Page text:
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Archive for the ‘Addiction’ Category

BBC News (2/10, http://tinyurl.com/sweetteeth) reports that certain children are especially drawn to very sweet tastes.  These were children who had a close relative with an alcohol problem or who themselves had symptoms of depression.  But it is unclear if the preference for the very sweet is down to genuine chemical differences or environmental effects.  The researchers say sweet taste and alcohol trigger many of the same reward circuits in the brain.  Certain groups of children may be especially attracted to the intense sweetness due to their underlying biology.  In the latest study, the scientists at the Monell Chemical Senses Center asked 300 children aged five to 12, of whom half had a family member with alcohol dependency, to taste five sweet water drinks containing different amounts of sugar.  The children were asked to say which tasted the best and were also asked questions to check for depressive symptoms.  A quarter had symptoms that the researchers believed suggested they might be depressed.  Liking for intense sweetness was greatest in the 37 children who had both a family history of alcoholism and reported depressive symptoms.

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The AP (http://tinyurl.com/vivitrol-for-opiate-addicts 11/16, Seaman) reported, “Alkermes, Inc. said a late-stage clinical trial” including 250 patients, demonstrates that its medication Vivitrol, an extended-release version of naltrexone, “which is used to help alcoholics quit drinking, also helped opioid addicts stay off drugs.” In fact, participants “who were injected with Vivitrol once per month were more likely to pass a urine test than patients who received a placebo injection,” the company said. In addition, the medicine “also met secondary goals, as” participants “reported a lower craving for drugs, and half of” them “were clean in at least 90 percent of their drug tests.”

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junkfoodHealthDay (http://tinyurl.com/high-calorie-diet-crash 11/12, Dotinga) reported that, according to a study published online in the Proceedings of the National Academy of Sciences, researchers from the Boston University School of Medicine found that “rats weaned off a high-calorie diet showed the same effects on the brain as withdrawing from drugs and alcohol.” After giving “rats a regular diet for five days and then” switching “them to a chocolate-flavored food that was high in sugar,” investigators found that the animals “didn’t want to switch back to the ordinary chow after…dining on the equivalent of rat junk food.” And, “when deprived of the sugary food, they showed signs of anxiety, and their brains acted as if they were withdrawing from alcohol or drugs.”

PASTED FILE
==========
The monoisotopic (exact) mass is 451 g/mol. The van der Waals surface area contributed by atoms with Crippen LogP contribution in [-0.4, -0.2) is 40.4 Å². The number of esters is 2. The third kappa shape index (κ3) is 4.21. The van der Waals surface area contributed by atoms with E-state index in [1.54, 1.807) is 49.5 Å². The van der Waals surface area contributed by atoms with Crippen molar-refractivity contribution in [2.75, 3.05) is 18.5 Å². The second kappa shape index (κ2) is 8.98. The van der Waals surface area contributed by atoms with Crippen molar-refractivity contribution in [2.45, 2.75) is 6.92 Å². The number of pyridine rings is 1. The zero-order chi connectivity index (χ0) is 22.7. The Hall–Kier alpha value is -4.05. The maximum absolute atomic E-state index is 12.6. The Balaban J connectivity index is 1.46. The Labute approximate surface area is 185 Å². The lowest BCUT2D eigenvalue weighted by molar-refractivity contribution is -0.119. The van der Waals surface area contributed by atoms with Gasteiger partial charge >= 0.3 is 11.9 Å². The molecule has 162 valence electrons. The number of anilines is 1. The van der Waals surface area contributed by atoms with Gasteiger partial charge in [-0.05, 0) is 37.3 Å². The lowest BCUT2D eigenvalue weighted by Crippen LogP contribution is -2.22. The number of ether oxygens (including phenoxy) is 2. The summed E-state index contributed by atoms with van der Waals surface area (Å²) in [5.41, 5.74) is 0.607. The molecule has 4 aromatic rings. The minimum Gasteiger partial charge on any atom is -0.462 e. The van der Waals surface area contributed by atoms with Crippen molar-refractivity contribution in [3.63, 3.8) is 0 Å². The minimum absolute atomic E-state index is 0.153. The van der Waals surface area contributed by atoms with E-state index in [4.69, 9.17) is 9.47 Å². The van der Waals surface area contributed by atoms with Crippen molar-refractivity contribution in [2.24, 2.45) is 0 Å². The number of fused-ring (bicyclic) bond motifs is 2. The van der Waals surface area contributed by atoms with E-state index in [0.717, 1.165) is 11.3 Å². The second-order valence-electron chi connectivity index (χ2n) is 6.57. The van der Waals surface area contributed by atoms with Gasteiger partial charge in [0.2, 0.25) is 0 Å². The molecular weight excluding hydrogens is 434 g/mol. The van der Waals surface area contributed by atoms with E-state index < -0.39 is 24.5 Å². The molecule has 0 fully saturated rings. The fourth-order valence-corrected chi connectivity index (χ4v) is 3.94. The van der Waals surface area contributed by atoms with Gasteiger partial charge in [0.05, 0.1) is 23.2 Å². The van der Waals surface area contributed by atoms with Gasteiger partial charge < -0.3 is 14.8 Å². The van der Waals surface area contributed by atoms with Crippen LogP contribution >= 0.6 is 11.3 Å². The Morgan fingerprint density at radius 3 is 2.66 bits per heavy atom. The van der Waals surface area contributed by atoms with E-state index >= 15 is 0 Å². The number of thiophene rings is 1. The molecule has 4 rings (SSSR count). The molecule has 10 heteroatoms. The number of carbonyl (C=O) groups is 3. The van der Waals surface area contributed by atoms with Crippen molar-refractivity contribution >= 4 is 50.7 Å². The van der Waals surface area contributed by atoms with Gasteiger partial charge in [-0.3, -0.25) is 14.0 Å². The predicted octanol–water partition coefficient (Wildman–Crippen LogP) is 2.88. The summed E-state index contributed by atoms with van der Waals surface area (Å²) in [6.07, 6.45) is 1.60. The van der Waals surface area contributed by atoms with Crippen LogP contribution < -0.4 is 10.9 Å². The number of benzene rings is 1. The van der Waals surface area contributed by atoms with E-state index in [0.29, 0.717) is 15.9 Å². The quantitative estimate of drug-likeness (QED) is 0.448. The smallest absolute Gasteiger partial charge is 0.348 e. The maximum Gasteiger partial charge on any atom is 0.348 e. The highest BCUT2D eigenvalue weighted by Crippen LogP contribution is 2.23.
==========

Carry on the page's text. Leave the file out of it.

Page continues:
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THCThe  Time (http://tinyurl.com/thc-for-ptsd  11/4, Szalavitz) “Wellness” blog reported that, according to a study (http://tinyurl.com/cannaboid-receptor-study) published in the journal Neuroscience, “a synthetic” compound “that acts like one of the active components in marijuana (THC) can prevent stress-induced enhancement of fear memories in rats.” In rodents, the “marijuana-like compound” makes “extreme stress more like ordinary stress,” a result that can “also be seen in terms of reductions in a key stress hormone in their brains.” Notably, it does not “matter if the rats” are given the compound “before or after” a stressful event, suggesting that in humans, this substance could point the way to a possible new treatment for post-traumatic stress disorder.

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teetotallerTime (10/5, Cloud) reported that, according to a study published in the journal Addiction, “those who never drink are at significantly higher risk for not only depression, but also anxiety disorders, compared with those who consume alcohol regularly.” Researchers from Norway’s University of Bergen examined data on “more than 38,000 people,” asking “the participants how much they had drunk in the previous two weeks; the research team also asked them various questions to measure their levels of anxiety and depression.” They found that “it was abstainers who were at the highest risk for depression — higher even than the heaviest of drinkers,” possibly because “abstainers in the study sample were more likely to have illnesses, such as osteoarthritis and fibromyalgia, and people with chronic illnesses are more prone to melancholy.”

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The New York Times http://tinyurl.com/cocaine-vaccine-NYT (10/6, A18, Rabin) reports, “Scientists say they have developed a cocaine vaccine that can prevent addicts from getting high by blocking the drug’sCocaine effect on the brain, though it does not blunt cravings for the drug,” according to a study  http://tinyurl.com/cocaine-vaccine-gen-psych